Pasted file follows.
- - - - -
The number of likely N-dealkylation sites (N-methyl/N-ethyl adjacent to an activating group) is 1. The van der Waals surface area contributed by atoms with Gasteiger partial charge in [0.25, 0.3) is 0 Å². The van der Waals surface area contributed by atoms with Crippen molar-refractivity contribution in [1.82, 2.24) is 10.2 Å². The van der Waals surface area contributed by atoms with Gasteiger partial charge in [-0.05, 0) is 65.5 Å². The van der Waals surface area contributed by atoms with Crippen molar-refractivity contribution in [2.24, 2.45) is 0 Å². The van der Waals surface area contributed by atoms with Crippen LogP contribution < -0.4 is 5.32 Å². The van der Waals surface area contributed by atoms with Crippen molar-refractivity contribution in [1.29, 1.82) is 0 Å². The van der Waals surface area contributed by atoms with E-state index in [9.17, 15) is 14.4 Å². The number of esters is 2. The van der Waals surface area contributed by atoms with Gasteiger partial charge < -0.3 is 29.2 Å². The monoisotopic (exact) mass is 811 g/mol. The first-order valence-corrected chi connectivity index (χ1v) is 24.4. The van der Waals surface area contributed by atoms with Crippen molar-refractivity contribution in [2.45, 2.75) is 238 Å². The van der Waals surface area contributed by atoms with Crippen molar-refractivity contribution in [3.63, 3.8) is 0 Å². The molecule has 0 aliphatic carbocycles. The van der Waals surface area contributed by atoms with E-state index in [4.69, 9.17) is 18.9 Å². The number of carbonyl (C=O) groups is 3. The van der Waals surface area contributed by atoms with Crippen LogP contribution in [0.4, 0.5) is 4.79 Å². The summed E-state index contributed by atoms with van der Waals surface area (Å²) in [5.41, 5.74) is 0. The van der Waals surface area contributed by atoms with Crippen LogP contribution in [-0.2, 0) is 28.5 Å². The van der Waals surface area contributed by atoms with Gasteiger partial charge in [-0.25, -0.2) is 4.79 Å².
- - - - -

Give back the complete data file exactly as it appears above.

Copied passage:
The number of likely N-dealkylation sites (N-methyl/N-ethyl adjacent to an activating group) is 1. The van der Waals surface area contributed by atoms with Gasteiger partial charge in [0.25, 0.3) is 0 Å². The van der Waals surface area contributed by atoms with Crippen molar-refractivity contribution in [1.82, 2.24) is 10.2 Å². The van der Waals surface area contributed by atoms with Gasteiger partial charge in [-0.05, 0) is 65.5 Å². The van der Waals surface area contributed by atoms with Crippen molar-refractivity contribution in [2.24, 2.45) is 0 Å². The van der Waals surface area contributed by atoms with Crippen LogP contribution < -0.4 is 5.32 Å². The van der Waals surface area contributed by atoms with Crippen molar-refractivity contribution in [1.29, 1.82) is 0 Å². The van der Waals surface area contributed by atoms with E-state index in [9.17, 15) is 14.4 Å². The number of esters is 2. The van der Waals surface area contributed by atoms with Gasteiger partial charge < -0.3 is 29.2 Å². The monoisotopic (exact) mass is 811 g/mol. The first-order valence-corrected chi connectivity index (χ1v) is 24.4. The van der Waals surface area contributed by atoms with Crippen molar-refractivity contribution in [2.45, 2.75) is 238 Å². The van der Waals surface area contributed by atoms with Crippen molar-refractivity contribution in [3.63, 3.8) is 0 Å². The molecule has 0 aliphatic carbocycles. The van der Waals surface area contributed by atoms with E-state index in [4.69, 9.17) is 18.9 Å². The number of carbonyl (C=O) groups is 3. The van der Waals surface area contributed by atoms with Crippen LogP contribution in [0.4, 0.5) is 4.79 Å². The summed E-state index contributed by atoms with van der Waals surface area (Å²) in [5.41, 5.74) is 0. The van der Waals surface area contributed by atoms with Crippen LogP contribution in [-0.2, 0) is 28.5 Å². The van der Waals surface area contributed by atoms with Gasteiger partial charge in [-0.25, -0.2) is 4.79 Å².